UBC Theses and Dissertations

UBC Theses Logo

UBC Theses and Dissertations

Constructing hydrogels from engineered protein Kong, Na 2016

Your browser doesn't seem to have a PDF viewer, please download the PDF to view this item.

Item Metadata

Download

Media
24-ubc_2016_may_kong_na.pdf [ 7.56MB ]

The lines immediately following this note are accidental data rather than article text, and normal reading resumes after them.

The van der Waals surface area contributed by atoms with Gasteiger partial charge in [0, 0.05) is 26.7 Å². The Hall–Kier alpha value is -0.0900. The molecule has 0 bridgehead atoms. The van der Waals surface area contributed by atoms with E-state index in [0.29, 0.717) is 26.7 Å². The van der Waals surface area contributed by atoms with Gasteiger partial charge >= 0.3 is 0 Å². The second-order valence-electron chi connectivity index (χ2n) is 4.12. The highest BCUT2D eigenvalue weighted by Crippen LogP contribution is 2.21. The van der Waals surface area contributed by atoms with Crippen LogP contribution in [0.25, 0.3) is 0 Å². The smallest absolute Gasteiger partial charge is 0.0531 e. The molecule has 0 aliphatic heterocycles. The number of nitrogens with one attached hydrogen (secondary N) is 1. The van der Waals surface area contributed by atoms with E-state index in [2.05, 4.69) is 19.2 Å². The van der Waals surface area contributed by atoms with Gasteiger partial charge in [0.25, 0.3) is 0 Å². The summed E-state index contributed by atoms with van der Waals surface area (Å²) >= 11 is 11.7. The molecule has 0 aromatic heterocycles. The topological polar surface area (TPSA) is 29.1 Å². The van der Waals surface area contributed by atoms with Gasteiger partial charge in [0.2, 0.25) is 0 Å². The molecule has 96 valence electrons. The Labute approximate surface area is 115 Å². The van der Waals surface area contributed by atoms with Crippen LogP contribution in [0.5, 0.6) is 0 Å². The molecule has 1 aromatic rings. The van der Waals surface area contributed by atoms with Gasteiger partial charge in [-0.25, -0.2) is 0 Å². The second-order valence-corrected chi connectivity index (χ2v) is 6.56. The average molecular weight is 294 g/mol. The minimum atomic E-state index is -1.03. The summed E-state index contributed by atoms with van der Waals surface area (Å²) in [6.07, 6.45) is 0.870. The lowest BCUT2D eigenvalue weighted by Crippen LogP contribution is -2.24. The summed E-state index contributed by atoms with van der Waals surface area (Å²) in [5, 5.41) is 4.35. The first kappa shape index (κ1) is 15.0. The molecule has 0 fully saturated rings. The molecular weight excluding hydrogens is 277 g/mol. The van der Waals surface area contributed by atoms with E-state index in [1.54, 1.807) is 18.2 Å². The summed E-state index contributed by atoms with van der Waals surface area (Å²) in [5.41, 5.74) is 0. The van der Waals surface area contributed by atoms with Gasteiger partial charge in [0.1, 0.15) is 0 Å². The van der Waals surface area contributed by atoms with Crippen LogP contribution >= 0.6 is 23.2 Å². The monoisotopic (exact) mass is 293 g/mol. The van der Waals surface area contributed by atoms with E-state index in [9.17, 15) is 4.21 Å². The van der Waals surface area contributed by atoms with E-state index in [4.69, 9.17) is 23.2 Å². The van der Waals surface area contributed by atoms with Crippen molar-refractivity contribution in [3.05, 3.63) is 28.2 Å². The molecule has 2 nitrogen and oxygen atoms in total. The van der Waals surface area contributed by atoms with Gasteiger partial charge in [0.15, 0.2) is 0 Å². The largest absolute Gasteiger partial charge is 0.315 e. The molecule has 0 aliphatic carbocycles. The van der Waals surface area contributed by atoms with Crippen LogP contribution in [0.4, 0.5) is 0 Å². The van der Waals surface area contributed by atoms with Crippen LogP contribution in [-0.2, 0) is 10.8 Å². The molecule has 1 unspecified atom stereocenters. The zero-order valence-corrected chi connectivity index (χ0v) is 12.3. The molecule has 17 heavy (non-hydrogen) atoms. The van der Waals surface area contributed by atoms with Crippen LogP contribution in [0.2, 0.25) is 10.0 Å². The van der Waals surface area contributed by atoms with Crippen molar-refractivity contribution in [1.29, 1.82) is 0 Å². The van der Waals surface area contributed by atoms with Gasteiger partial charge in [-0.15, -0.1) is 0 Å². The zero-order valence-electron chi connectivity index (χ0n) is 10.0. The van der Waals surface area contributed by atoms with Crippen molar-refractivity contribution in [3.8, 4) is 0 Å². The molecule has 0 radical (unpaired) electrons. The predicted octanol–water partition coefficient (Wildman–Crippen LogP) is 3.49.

Metadata
JSON: 24-1.0228883.json
JSON-LD: 24-1.0228883-ld.json
RDF/XML (Pretty): 24-1.0228883-rdf.xml
RDF/JSON: 24-1.0228883-rdf.json
Turtle: 24-1.0228883-turtle.txt
N-Triples: 24-1.0228883-rdf-ntriples.txt
Original Record: 24-1.0228883-source.json
Full Text
24-1.0228883-fulltext.txt
Citation
24-1.0228883.ris

Full Text